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NWT joins program designed to make hiring refugees easier

A sign at Yellowknife's Birchwood Coffee Kǫ̀ in August 2022 informs customers of a staff shortage
A sign at Yellowknife's Birchwood Coffee Kǫ̀ in August 2022 informs customers of a staff shortage. Ollie Williams/Cabin Radio

The Northwest Territories is joining a federal program that allows refugees with skills to take jobs in the territory and work toward permanent residency.

The Economic Mobility Pathways Pilot, or EMPP, pairs employers with non-governmental organizations who help them find and hire refugees, the NWT government said in a news release this week.

Employment minister RJ Simpson said the program will “give NWT employers access to a new pool of potential employees while providing refugees the opportunity to move to the territory and start a new life.”

The minister said the program represented one way to find more workers at a time when many NWT businesses are struggling for staff.



The EMPP is connected to the Rural and Northern Immigration Pilot, a federal program in operation for years that, despite its name, has so far not included any northern communities.

In September last year, Simpson said the Rural and Northern Immigration Pilot was “exactly the type of program that we’re talking to the feds about” as his department sought solutions to the shortage of workers and more options to help immigration.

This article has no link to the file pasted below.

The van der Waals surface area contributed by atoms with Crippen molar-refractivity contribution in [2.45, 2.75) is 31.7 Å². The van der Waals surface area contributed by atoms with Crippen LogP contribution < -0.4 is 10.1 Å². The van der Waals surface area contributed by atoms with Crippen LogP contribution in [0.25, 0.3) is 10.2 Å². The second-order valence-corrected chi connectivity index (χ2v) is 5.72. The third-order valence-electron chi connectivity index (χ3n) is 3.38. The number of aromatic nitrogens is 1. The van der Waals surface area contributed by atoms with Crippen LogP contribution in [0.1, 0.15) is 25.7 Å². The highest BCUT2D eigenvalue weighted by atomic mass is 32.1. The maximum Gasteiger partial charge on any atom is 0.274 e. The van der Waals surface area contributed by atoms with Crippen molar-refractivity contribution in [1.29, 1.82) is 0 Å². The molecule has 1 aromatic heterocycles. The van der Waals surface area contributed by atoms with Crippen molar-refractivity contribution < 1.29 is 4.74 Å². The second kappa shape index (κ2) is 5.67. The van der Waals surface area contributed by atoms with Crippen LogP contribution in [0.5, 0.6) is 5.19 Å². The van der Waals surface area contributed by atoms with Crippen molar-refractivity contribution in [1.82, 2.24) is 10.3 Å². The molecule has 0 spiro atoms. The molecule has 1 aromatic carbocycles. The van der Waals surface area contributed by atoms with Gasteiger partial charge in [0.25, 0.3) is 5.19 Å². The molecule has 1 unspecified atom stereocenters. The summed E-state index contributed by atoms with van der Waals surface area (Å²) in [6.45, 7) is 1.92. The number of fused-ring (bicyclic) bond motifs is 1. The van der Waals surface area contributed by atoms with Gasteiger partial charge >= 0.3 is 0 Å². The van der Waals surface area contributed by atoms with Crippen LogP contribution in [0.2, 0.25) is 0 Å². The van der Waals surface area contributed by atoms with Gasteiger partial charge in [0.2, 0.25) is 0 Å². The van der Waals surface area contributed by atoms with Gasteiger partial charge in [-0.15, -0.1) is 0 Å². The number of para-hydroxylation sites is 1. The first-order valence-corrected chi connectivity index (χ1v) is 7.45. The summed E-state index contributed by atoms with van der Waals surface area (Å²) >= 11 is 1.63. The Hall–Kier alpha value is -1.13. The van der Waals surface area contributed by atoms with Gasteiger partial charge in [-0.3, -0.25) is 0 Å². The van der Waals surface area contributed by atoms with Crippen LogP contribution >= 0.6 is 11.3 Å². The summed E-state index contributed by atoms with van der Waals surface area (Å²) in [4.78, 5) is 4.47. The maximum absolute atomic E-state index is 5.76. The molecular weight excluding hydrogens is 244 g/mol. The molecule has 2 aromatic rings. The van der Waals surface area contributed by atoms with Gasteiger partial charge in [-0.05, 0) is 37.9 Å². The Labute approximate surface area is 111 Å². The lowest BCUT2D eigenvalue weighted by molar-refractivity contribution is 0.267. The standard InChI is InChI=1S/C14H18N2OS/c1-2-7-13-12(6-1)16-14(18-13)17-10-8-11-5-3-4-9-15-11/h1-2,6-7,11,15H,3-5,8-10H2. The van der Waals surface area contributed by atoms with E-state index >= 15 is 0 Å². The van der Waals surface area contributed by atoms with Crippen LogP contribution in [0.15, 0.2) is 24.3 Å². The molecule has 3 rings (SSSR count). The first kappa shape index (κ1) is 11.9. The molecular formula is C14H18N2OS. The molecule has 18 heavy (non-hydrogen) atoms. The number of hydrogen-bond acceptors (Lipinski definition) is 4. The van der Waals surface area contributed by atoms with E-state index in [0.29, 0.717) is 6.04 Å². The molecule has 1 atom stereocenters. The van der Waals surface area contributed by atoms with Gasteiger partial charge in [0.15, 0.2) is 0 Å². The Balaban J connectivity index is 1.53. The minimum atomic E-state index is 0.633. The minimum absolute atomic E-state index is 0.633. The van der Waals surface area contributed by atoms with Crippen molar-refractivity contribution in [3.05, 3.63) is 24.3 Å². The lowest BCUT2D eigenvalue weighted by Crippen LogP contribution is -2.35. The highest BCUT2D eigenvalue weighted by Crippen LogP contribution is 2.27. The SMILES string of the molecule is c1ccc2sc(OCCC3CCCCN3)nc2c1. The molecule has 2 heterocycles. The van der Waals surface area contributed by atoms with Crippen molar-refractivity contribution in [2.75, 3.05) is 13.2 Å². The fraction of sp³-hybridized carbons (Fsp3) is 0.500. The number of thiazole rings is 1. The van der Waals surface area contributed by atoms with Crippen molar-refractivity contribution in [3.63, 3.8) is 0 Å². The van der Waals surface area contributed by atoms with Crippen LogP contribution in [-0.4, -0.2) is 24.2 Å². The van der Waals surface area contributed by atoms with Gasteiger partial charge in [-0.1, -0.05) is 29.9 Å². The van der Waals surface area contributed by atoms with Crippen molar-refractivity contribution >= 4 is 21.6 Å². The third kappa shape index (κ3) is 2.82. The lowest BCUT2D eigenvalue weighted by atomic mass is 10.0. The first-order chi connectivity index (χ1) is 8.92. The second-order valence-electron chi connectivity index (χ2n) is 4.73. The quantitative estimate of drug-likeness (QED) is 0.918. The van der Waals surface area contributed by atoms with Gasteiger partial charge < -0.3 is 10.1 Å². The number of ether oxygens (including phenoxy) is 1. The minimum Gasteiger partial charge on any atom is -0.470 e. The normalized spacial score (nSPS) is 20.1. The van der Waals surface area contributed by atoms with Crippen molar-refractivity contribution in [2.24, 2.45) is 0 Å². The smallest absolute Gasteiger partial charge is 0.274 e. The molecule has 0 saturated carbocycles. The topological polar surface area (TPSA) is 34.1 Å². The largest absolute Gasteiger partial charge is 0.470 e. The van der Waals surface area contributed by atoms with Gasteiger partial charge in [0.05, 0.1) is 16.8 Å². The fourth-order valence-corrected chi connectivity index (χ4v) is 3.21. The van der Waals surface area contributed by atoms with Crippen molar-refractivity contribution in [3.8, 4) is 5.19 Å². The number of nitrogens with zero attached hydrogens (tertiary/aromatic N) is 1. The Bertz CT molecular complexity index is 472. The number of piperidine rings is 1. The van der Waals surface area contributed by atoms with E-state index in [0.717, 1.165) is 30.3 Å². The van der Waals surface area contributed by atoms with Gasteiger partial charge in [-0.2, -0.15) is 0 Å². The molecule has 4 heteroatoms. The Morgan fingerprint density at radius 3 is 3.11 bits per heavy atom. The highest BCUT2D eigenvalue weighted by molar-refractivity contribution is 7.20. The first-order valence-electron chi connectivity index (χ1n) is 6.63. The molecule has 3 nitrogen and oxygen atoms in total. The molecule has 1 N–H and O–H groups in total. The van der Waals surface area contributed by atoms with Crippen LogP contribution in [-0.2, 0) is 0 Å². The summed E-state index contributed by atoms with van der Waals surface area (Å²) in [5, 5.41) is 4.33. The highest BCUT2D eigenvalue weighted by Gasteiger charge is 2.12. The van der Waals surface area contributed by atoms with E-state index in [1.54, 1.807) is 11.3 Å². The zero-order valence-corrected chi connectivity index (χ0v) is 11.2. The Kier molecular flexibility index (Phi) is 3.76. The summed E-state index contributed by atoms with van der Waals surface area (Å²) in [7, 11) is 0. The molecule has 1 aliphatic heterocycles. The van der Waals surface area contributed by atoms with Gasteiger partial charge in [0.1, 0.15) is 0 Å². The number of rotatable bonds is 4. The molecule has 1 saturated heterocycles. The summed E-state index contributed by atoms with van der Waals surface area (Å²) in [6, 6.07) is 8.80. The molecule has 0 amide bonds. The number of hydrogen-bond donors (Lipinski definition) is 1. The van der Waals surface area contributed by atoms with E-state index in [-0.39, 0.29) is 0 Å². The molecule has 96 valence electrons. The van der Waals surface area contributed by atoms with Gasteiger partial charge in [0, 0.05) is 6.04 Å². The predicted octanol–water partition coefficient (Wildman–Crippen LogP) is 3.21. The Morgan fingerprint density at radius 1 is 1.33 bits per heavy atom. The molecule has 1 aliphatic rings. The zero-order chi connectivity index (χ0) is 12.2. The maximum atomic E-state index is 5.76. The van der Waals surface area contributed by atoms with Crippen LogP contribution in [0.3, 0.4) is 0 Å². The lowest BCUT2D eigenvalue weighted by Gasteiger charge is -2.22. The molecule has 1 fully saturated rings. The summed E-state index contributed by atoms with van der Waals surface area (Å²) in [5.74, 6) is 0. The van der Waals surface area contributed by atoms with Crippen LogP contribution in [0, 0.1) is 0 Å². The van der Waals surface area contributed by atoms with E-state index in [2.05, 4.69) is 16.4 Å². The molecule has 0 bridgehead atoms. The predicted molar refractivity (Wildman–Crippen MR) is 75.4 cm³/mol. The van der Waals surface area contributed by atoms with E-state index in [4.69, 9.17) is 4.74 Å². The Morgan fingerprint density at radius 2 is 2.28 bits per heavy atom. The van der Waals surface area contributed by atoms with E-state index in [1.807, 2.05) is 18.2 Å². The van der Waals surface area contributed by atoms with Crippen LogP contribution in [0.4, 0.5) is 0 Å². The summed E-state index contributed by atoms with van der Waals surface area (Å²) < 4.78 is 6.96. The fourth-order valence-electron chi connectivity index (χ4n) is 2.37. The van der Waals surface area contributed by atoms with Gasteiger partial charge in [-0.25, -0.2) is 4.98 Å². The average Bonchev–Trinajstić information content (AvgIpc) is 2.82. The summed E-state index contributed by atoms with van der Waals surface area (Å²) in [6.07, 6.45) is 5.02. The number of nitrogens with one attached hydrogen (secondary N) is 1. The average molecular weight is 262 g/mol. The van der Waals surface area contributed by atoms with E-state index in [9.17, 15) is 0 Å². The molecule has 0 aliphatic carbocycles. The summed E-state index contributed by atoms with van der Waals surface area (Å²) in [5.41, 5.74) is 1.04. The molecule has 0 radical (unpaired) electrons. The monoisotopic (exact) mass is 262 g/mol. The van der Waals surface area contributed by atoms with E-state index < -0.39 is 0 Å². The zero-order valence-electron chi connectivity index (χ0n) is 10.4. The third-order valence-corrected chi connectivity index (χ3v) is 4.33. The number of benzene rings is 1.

This week’s announcement appears to be the outcome of those discussions, even though the GNWT clarified after this article was first published that the program still won’t use the Rural and Northern Immigration Pilot (instead, it’ll run through the existing Northwest Territories Nominee Program). Offering EMPP sees the NWT join a program already used by seven provinces and the Yukon.

When you use EMPP to hire someone, the NGO that helps charges a fee. The territorial government said businesses could expect to pay $5,000 to $10,000 per hire, including the cost of the worker’s visa, their relocation and, in some cases, temporary accommodation on arrival. Interested firms are asked to contact program staff.

For refugees, the GNWT said the program removes some barriers to their entry to Canada by waiving certain fees, offering loans where needed, and offering work experience that refugees can prove.

Across Canada in the coming years, EMPP aims to “welcome 2,000 skilled refugees to fill specific labour shortages in high-demand sectors,” the GNWT said.